You learn how to work with batch ingestion, and do some query analysis. The interesting twist is we're working with structured data, but we don't know the nature of the data.

What you learn

In this lab, you learn how to:

Step 1: Create dataset

Create a new BigQuery dataset using the web UI and name it sme_import_codelab:

Step 2: Load the items data

Creating an items table, by ingesting a CSV file from cloud storage.

CSV Source data: gs://retail-training-example/items.csv

Table name: items

Schema: autodetect

Step 3: Preview the Data

Once the load job completes, we should have our items table present. Click on it in the nav, and hit the "preview" button to get a sample of the records:

It's entirely possible that you'll see an entirely different sample of data.

We have some suspicions about what these fields might contain. Let's probe those suspicions with some query analysis.

Step 1: Total records

How many records are there? ____________________________

(Hint: click on the Details button or write a SQL query on the table meta data.)

Step 2: Uniqueness

Is the int64_field_0 is an identifier column? ________________

(Hint: Is there a unique ID for each column? What are the bounds on the ID? Write a SQL query to discover the answer.

Hint 2: Consider the DISTINCT keyword.)

Step 3: Cardinality

What's the approximate cardinality for the three string columns? _________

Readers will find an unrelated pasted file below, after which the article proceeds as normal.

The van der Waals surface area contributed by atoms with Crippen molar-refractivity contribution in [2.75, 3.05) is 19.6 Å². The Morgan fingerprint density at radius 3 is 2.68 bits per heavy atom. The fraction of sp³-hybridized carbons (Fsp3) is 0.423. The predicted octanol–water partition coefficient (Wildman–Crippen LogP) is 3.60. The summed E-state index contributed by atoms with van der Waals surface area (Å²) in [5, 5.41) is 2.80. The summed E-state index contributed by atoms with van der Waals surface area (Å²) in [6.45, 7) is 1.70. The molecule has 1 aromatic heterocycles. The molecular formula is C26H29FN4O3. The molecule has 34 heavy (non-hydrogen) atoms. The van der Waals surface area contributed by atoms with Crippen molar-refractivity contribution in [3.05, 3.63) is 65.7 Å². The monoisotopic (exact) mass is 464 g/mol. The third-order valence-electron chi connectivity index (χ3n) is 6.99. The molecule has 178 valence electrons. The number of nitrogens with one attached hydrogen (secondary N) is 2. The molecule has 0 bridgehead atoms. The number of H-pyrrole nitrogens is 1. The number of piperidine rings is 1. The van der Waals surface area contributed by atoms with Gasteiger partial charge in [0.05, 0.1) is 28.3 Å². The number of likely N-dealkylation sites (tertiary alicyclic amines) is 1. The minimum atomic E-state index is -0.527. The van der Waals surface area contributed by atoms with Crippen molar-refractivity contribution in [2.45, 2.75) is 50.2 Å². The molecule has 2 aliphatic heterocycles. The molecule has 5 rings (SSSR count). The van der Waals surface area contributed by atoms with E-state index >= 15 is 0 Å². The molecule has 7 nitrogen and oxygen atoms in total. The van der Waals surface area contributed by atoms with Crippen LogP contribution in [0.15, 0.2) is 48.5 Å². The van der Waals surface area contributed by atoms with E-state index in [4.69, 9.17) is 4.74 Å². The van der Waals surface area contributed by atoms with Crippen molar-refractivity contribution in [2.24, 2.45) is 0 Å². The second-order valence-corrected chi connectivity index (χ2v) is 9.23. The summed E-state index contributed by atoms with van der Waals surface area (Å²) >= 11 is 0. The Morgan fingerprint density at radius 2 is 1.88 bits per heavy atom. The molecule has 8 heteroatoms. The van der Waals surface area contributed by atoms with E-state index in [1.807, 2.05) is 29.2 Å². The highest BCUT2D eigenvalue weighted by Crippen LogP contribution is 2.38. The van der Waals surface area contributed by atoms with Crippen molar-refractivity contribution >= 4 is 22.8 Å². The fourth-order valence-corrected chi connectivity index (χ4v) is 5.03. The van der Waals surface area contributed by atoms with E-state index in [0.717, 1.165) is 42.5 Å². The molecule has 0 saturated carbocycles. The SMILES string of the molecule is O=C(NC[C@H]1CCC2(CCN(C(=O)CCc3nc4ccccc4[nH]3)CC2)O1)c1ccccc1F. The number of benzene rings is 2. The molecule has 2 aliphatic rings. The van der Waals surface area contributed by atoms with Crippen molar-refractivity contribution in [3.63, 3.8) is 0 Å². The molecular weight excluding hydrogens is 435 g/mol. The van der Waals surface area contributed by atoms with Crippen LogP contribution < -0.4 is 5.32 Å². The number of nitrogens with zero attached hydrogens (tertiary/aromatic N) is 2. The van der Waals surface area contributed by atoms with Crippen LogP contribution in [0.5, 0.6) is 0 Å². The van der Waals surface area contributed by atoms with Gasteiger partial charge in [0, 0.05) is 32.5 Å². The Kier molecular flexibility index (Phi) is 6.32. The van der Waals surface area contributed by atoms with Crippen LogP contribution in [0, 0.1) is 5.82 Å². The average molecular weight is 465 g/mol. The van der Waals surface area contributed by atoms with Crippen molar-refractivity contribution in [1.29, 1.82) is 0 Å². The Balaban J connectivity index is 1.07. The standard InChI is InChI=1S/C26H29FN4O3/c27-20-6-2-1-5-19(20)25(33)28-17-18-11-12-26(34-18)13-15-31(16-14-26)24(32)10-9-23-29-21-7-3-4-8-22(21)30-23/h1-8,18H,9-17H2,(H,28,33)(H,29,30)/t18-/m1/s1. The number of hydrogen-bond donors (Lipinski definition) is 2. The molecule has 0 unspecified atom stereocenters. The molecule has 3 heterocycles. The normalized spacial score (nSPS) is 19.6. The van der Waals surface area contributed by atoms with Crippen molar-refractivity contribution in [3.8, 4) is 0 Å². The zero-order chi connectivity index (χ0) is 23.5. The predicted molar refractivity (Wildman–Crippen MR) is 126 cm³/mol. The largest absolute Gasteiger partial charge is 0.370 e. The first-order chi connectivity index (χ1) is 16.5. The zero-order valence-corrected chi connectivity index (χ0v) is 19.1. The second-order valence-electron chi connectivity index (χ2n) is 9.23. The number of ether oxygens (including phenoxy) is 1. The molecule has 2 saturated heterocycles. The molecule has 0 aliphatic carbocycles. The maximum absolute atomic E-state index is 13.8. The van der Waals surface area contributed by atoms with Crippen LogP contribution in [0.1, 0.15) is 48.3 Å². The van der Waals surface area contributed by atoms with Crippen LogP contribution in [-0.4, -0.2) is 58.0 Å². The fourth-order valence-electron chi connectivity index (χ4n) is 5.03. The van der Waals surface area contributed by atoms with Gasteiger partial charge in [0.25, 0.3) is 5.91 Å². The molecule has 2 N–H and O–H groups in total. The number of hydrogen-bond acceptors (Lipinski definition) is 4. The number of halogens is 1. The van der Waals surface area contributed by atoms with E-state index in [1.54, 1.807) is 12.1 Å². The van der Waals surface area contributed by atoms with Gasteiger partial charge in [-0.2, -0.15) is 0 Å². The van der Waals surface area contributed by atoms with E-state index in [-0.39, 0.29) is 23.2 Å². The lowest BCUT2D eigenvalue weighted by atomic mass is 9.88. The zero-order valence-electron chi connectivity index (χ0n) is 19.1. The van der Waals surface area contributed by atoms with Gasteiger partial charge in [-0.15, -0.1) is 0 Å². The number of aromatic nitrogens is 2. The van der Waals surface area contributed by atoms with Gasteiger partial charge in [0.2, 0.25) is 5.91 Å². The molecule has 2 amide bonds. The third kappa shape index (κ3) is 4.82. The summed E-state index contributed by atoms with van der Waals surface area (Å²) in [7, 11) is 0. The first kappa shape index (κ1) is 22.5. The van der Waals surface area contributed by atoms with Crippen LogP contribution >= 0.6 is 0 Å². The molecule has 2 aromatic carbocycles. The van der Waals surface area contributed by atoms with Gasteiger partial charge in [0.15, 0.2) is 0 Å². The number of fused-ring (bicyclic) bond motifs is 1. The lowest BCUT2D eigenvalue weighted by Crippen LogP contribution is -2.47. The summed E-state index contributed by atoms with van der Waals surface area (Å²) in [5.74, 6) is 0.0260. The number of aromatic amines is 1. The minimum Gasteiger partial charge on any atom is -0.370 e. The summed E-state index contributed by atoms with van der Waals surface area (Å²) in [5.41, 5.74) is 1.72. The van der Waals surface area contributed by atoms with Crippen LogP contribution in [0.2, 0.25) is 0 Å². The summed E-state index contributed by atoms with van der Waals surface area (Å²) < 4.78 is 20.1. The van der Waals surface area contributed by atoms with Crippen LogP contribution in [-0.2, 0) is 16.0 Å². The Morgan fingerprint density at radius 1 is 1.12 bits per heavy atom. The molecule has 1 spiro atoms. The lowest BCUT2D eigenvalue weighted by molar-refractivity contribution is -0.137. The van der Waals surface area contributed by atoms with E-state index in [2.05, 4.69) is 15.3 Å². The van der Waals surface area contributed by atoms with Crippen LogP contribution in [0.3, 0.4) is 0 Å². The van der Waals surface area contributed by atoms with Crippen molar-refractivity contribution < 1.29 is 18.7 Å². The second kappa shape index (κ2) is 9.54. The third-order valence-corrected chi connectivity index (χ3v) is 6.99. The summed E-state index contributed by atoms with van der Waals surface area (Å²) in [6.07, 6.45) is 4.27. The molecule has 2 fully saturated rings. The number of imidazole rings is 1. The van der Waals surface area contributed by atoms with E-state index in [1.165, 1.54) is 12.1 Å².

(Hint: are there approximation functions that you can use? Standard SQL function reference: https://cloud.google.com/bigquery/docs/reference/standard-sql/functions-and-operators

)

What's the min/avg/max values for double_field_4? _________________

Step 1: Find tip to reimport

Click on the table in the left nav. You should see a helpful tip in the main pane to recommend a reloading the data with new names.

Step 2: Reimport

Use that link to reimport the file naming the columns, in order:

Step 3: Reload

Run the load job again, and it should overwrite the "items" table with the same data using the new column names.

Step 1: Load actions

Load the data for a second table, which we'll call the "actions" table.

CSV Source File: gs://retail-training-example/actions.csv

Table name: actions

Schema, name and types:

The source data came in with a timestamp, but it was represented as epoch seconds. What we'd like is that to be in the native timestamp format, so let's write a new table called actions_v2 using a query to convert the field type and name. This is sometimes referred to as an ELT workflow (extract, load, transform). We're also going to leverage DDL support in BigQuery to setup additional aspects of the new table, including establishing partitioning and expiration:

Step 2: Transform

Run the following query:

#StandardSQL
CREATE TABLE sme_import_codelab.actions_v2 
PARTITION BY DATE(ts)
OPTIONS(
  partition_expiration_days=365
)
AS
SELECT 
  TIMESTAMP_SECONDS(epoch_secs) as ts,
  * EXCEPT(epoch_secs)
FROM sme_import_codelab.actions  

CSV Source File: gs://retail-training-example/users.csv

Table name: users

Schema, name and types: